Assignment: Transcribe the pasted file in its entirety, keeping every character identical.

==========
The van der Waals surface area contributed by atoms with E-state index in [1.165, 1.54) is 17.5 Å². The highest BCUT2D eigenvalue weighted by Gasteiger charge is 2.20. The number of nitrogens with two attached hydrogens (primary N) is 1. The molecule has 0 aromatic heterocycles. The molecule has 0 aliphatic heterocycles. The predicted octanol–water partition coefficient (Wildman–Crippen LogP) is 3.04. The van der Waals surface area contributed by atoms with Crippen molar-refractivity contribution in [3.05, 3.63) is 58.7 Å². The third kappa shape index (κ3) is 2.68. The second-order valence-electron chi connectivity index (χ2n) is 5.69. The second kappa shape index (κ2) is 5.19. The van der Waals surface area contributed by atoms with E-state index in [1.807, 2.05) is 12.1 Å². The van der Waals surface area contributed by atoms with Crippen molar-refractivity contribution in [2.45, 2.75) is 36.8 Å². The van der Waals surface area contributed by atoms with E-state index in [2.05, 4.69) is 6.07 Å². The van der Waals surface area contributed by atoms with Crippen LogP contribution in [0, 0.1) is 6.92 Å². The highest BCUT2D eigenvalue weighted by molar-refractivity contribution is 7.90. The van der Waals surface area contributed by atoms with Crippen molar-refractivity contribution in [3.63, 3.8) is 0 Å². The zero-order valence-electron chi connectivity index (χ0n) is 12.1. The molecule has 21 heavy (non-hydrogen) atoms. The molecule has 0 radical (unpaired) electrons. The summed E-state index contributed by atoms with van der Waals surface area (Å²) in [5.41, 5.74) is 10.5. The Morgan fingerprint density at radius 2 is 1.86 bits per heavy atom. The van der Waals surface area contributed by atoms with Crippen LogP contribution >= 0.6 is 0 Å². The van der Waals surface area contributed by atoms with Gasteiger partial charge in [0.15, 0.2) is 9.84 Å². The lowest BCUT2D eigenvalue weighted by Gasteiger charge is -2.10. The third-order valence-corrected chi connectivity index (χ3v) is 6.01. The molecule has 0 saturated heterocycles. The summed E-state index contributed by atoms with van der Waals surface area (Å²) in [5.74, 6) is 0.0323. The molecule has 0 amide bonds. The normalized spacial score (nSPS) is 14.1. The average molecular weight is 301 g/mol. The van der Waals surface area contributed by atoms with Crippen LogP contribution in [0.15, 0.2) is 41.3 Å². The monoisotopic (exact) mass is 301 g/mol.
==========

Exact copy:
The van der Waals surface area contributed by atoms with E-state index in [1.165, 1.54) is 17.5 Å². The highest BCUT2D eigenvalue weighted by Gasteiger charge is 2.20. The number of nitrogens with two attached hydrogens (primary N) is 1. The molecule has 0 aromatic heterocycles. The molecule has 0 aliphatic heterocycles. The predicted octanol–water partition coefficient (Wildman–Crippen LogP) is 3.04. The van der Waals surface area contributed by atoms with Crippen molar-refractivity contribution in [3.05, 3.63) is 58.7 Å². The third kappa shape index (κ3) is 2.68. The second-order valence-electron chi connectivity index (χ2n) is 5.69. The second kappa shape index (κ2) is 5.19. The van der Waals surface area contributed by atoms with E-state index in [1.807, 2.05) is 12.1 Å². The van der Waals surface area contributed by atoms with Crippen molar-refractivity contribution in [2.45, 2.75) is 36.8 Å². The van der Waals surface area contributed by atoms with E-state index in [2.05, 4.69) is 6.07 Å². The van der Waals surface area contributed by atoms with Crippen LogP contribution in [0, 0.1) is 6.92 Å². The highest BCUT2D eigenvalue weighted by molar-refractivity contribution is 7.90. The van der Waals surface area contributed by atoms with Crippen molar-refractivity contribution in [3.63, 3.8) is 0 Å². The zero-order valence-electron chi connectivity index (χ0n) is 12.1. The molecule has 21 heavy (non-hydrogen) atoms. The molecule has 0 radical (unpaired) electrons. The summed E-state index contributed by atoms with van der Waals surface area (Å²) in [5.41, 5.74) is 10.5. The Morgan fingerprint density at radius 2 is 1.86 bits per heavy atom. The van der Waals surface area contributed by atoms with Crippen LogP contribution >= 0.6 is 0 Å². The van der Waals surface area contributed by atoms with Gasteiger partial charge in [0.15, 0.2) is 9.84 Å². The lowest BCUT2D eigenvalue weighted by Gasteiger charge is -2.10. The third-order valence-corrected chi connectivity index (χ3v) is 6.01. The molecule has 0 saturated heterocycles. The summed E-state index contributed by atoms with van der Waals surface area (Å²) in [5.74, 6) is 0.0323. The molecule has 0 amide bonds. The normalized spacial score (nSPS) is 14.1. The average molecular weight is 301 g/mol. The van der Waals surface area contributed by atoms with Crippen LogP contribution in [0.15, 0.2) is 41.3 Å². The monoisotopic (exact) mass is 301 g/mol.